(Adds details on MLP growth, Capline evaluating options)
HOUSTON, Oct 30 (Reuters) - Marathon Petroleum Corp. on Thursday posted third- quarter net income of $672 million, a 75 percent jump from the same period a year earlier, as cheap inland crudes from the shale revolution boost the profits of U.S. refiners.
Net income per share was $2.36, up from $0.54 a year ago, the company said in a statement on Thursday.
Like its peer, Phillips 66, Marathon is emphasizing growth in midstream services as companies race to build new infrastructure to move growing U.S. crude production to refineries and markets.
Both companies are focusing much of their growth efforts on their Master Limited Partnerships (MLP) in the midstream space and have told investors they may drop down some of their midstream assets into their MLP structures. Marathon’s MLP is known as MPLX LP.
“The opportunities for drop-downs of MPC’s existing midstream assets, along with organic investments at MPC and MPLX, enable both MPC and MPLX to continue to participate in the energy infrastructure development taking place in the U.S.,” Chief Executive Gary Heminger said in a statement.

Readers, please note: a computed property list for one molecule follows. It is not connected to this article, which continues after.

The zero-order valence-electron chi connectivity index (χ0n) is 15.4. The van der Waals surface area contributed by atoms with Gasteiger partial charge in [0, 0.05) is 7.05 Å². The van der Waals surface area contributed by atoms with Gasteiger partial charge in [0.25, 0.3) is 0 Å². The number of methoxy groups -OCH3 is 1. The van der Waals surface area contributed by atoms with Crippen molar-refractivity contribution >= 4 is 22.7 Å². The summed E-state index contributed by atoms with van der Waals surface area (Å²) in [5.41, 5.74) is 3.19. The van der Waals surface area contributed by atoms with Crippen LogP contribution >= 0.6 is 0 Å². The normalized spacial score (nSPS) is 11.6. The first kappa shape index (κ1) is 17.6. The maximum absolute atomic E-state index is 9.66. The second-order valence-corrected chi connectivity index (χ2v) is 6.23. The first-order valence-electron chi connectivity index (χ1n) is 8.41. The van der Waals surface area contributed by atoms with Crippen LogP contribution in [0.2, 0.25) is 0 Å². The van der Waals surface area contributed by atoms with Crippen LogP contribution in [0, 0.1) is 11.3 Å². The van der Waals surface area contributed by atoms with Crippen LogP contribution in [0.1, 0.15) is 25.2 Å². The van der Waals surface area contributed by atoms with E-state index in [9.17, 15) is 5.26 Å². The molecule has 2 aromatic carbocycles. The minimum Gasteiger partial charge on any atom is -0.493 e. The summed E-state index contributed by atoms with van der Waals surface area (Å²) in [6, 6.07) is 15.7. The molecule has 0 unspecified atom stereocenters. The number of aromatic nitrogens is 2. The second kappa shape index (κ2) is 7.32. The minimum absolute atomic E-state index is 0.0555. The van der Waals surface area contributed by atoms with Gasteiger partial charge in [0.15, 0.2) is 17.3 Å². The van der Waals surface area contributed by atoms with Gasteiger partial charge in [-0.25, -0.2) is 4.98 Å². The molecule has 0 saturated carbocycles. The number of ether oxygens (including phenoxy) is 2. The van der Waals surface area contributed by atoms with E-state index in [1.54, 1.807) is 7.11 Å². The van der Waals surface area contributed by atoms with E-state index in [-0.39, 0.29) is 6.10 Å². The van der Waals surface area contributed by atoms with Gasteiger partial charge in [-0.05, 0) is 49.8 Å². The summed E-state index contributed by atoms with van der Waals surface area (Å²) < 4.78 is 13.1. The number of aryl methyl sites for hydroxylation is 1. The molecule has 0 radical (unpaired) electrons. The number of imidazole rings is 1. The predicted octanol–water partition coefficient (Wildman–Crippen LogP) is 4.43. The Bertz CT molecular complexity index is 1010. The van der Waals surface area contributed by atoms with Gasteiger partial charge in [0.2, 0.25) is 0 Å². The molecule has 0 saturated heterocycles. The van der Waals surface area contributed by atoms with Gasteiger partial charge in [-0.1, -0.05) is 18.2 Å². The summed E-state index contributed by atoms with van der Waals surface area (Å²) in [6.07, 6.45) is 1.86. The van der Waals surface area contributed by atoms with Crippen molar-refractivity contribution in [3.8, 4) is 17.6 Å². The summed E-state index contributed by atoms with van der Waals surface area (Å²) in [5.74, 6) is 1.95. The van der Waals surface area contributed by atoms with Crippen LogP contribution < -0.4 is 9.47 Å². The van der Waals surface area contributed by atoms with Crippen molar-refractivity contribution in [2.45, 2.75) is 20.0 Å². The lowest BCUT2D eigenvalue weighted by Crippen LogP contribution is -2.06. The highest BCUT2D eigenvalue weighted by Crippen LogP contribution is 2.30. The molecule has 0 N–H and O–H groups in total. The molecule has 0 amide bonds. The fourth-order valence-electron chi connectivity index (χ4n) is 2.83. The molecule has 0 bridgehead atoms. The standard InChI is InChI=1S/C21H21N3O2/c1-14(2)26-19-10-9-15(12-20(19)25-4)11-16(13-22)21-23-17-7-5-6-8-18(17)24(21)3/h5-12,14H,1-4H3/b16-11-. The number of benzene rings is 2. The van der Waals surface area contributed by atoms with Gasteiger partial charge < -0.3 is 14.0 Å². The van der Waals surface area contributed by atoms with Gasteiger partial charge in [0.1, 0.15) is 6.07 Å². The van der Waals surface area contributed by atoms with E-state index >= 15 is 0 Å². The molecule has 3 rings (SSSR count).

Wells Fargo said management’s commitment to accelerate growth of the MLP pleased investors. Heminger said unitholders of MPLX could expect average annual distribution growth in the mid-20 percent range over the next five years.
Shares of Marathon rose almost 4 percent to $90.81 and units of MPLX shot up nearly 10 percent to $66.
Marathon also said it would sell its remaining 31 percent stake in MPLX Pipe Line Holdings LP to MPLX as it grows the MLP.
Separately, Marathon said it was studying options for the 1.2-million-barrel-a-day Capline crude pipeline, the biggest in the mainland United States, as the North American oil boom upends flows across the continent.
Shipping volumes on the pipeline, which run south to north from the Gulf Coast to Illinois, have fallen steeply in recent years as midwestern refiners tap into the growing supply of Canadian and North Dakota crude to replace costly imports via Capline.
Traders and analysts have speculated for several years that the line could be reversed to carry Canadian crude to U.S. Gulf Coast refineries, allowing it to increase throughput.
“This analysis is being conducted to address the expanding crude oil supply in North America and the significant changes in crude oil demand patterns,” Marathon Petroleum Corp, which operates the line, said in the statement.
Marathon and co-owners Plains All American Pipeline LP and BP Plc said they planned to complete the study in the first quarter of 2015. (Additional reporting by Jessica Resnick-Ault in New York; Reporting By Terry Wade; Editing by Alan Crosby)